Wisconsin hits 7th month of lower cheese production

Hope Kirwan
Wisconsin Public Radio
In this Feb. 27, 2017, photo, wheels of Grand Cru Surchoix cheese sit on spruce planks to age for nine months at the Emmi Roth USA production plant in Monroe.

Wisconsin cheesemakers continue to produce less this year.

The latest report from the state's National Agricultural Statistics Service (NASS) Office found Wisconsin produced 281 million pounds of cheese in June. That's 0.7 percent lower than the same month last year.

It's the seventh consecutive month that Wisconsin cheese production fell below 2018 levels.

John Umhoefer, executive director of the Wisconsin Cheese Makers Association, said that lower milk prices are having an impact on production.

"It's probably the longest spell of reduced cheese production in at least the last decade. And it does reflect three to four years of down milk prices for the dairy farmer," said Umhoefer.

He said low milk prices have forced some dairy farms out of business, impacting the state's milk production.

"Especially in the last four months, (milk production) has been flat to down," Umhoefer said. "So there's definitely a correlation between how much milk is available and how much cheese you can make in Wisconsin."

The NASS report shows Wisconsin produced 2.57 billion pounds of milk in June, a 0.5 percent decline from the same month in 2018.

Patty Koenig is general manager of Carr Valley Cheese Company in La Valle. She said it's become more difficult for her company to source milk over the last five years.

"We can’t seem to always sustain a certain level of quality milk that we want to maintain," Koenig said. "So it's a bit of a struggle. And I see farms going out of business every week and it's hurting us."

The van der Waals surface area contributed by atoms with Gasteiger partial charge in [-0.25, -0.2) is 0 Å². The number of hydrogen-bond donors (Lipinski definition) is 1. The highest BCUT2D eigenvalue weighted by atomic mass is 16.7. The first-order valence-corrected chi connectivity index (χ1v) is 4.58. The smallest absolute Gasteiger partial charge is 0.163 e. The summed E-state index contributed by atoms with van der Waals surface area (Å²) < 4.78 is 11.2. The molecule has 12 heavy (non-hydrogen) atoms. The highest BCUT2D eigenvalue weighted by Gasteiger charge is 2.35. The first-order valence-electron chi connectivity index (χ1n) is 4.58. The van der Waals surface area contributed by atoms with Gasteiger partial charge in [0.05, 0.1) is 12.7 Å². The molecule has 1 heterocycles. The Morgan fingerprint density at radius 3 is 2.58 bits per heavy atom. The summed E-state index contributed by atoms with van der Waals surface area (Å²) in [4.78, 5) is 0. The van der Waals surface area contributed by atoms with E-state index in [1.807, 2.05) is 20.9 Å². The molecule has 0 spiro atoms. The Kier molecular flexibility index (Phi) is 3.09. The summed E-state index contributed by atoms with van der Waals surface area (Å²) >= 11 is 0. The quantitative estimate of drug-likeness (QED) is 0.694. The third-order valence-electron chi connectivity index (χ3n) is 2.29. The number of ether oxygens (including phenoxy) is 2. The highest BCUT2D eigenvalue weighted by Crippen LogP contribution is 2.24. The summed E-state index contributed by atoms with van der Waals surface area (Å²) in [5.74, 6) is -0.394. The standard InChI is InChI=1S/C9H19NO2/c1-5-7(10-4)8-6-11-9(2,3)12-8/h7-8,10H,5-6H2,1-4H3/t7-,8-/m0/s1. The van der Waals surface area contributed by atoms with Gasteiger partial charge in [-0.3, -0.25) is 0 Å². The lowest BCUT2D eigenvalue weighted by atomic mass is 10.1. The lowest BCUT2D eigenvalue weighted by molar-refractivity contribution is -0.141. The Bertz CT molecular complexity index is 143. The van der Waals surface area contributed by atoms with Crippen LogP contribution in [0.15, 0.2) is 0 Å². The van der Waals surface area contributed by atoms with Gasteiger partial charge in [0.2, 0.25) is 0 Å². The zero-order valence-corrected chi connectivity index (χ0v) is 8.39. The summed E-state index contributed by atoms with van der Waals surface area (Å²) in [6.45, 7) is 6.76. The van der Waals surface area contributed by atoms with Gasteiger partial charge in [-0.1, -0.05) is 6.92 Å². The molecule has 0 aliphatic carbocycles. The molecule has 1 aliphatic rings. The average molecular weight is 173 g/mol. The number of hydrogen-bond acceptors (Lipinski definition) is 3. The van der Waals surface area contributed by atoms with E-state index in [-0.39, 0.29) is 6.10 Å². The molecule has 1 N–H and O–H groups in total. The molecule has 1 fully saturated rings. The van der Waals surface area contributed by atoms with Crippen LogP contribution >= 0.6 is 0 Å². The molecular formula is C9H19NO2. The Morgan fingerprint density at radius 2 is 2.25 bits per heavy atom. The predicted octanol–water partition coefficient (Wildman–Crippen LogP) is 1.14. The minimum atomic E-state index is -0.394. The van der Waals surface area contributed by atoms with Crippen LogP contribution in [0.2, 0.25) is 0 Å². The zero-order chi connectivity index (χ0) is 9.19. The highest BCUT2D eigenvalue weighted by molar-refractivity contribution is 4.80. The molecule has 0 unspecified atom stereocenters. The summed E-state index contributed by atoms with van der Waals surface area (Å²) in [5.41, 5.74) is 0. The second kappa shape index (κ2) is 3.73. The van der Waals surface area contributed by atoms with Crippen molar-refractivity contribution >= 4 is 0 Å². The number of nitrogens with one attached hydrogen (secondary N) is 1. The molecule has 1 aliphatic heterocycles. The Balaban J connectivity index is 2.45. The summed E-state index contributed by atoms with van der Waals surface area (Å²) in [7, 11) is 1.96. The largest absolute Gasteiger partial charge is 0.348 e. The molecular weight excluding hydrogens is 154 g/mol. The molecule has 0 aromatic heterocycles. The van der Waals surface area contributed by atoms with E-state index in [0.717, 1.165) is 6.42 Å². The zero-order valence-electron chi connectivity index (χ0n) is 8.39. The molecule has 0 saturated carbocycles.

Koenig said her company has seen demand for their products increase in recent years, so they're having to travel farther to pick up enough milk.

"Our milk is from within a 25- to 30-mile radius," Koenig said. "It used to be about a 5-mile radius, but so many farms have gone out of business we have had to go farther and farther."

Umhoefer said flat milk production in the state is concerning for the cheese industry, but there is a bright side to producing less cheese.

"You're going to see that the markets tightening for cheddar and that will directly impact the milk price in a favorable direction," Umhoefer said.

National cheese production increased 0.6 percent from last year, totaling 1.07 billion pounds in June. California, the nation's second-largest cheese producing state, saw an 0.8 percent increase in cheese production from 2018. Cheese makers in that state produced 205 million pounds in June.

Umhoefer said he isn't concerned about Wisconsin losing its title as top cheese producing state in the nation.

"Wisconsin's still got about 140 cheese making sites, so things are a little more tempered as far as one plant making a difference up or down (on production)," Umhoefer said.

This article reprinted with permission from Wisconsin Public Radio